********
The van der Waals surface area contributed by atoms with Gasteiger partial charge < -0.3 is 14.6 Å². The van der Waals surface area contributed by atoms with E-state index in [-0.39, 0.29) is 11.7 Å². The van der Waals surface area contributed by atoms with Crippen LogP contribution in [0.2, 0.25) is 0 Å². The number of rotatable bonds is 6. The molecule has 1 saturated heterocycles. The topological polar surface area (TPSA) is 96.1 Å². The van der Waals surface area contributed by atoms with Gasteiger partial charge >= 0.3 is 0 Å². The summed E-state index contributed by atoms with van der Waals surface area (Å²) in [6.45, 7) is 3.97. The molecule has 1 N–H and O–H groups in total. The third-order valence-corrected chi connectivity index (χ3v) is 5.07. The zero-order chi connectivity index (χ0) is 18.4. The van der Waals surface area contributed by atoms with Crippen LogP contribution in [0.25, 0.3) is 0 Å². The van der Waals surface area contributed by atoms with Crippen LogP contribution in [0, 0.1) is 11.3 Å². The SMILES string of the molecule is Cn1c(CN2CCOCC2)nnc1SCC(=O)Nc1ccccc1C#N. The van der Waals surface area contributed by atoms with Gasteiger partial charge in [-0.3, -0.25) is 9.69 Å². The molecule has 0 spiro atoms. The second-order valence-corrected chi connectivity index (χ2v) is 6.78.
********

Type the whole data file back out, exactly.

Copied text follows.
The van der Waals surface area contributed by atoms with Gasteiger partial charge < -0.3 is 14.6 Å². The van der Waals surface area contributed by atoms with E-state index in [-0.39, 0.29) is 11.7 Å². The van der Waals surface area contributed by atoms with Crippen LogP contribution in [0.2, 0.25) is 0 Å². The number of rotatable bonds is 6. The molecule has 1 saturated heterocycles. The topological polar surface area (TPSA) is 96.1 Å². The van der Waals surface area contributed by atoms with Gasteiger partial charge >= 0.3 is 0 Å². The summed E-state index contributed by atoms with van der Waals surface area (Å²) in [6.45, 7) is 3.97. The molecule has 1 N–H and O–H groups in total. The third-order valence-corrected chi connectivity index (χ3v) is 5.07. The zero-order chi connectivity index (χ0) is 18.4. The van der Waals surface area contributed by atoms with Crippen LogP contribution in [0.25, 0.3) is 0 Å². The van der Waals surface area contributed by atoms with Crippen LogP contribution in [0, 0.1) is 11.3 Å². The SMILES string of the molecule is Cn1c(CN2CCOCC2)nnc1SCC(=O)Nc1ccccc1C#N. The van der Waals surface area contributed by atoms with Gasteiger partial charge in [-0.3, -0.25) is 9.69 Å². The molecule has 0 spiro atoms. The second-order valence-corrected chi connectivity index (χ2v) is 6.78.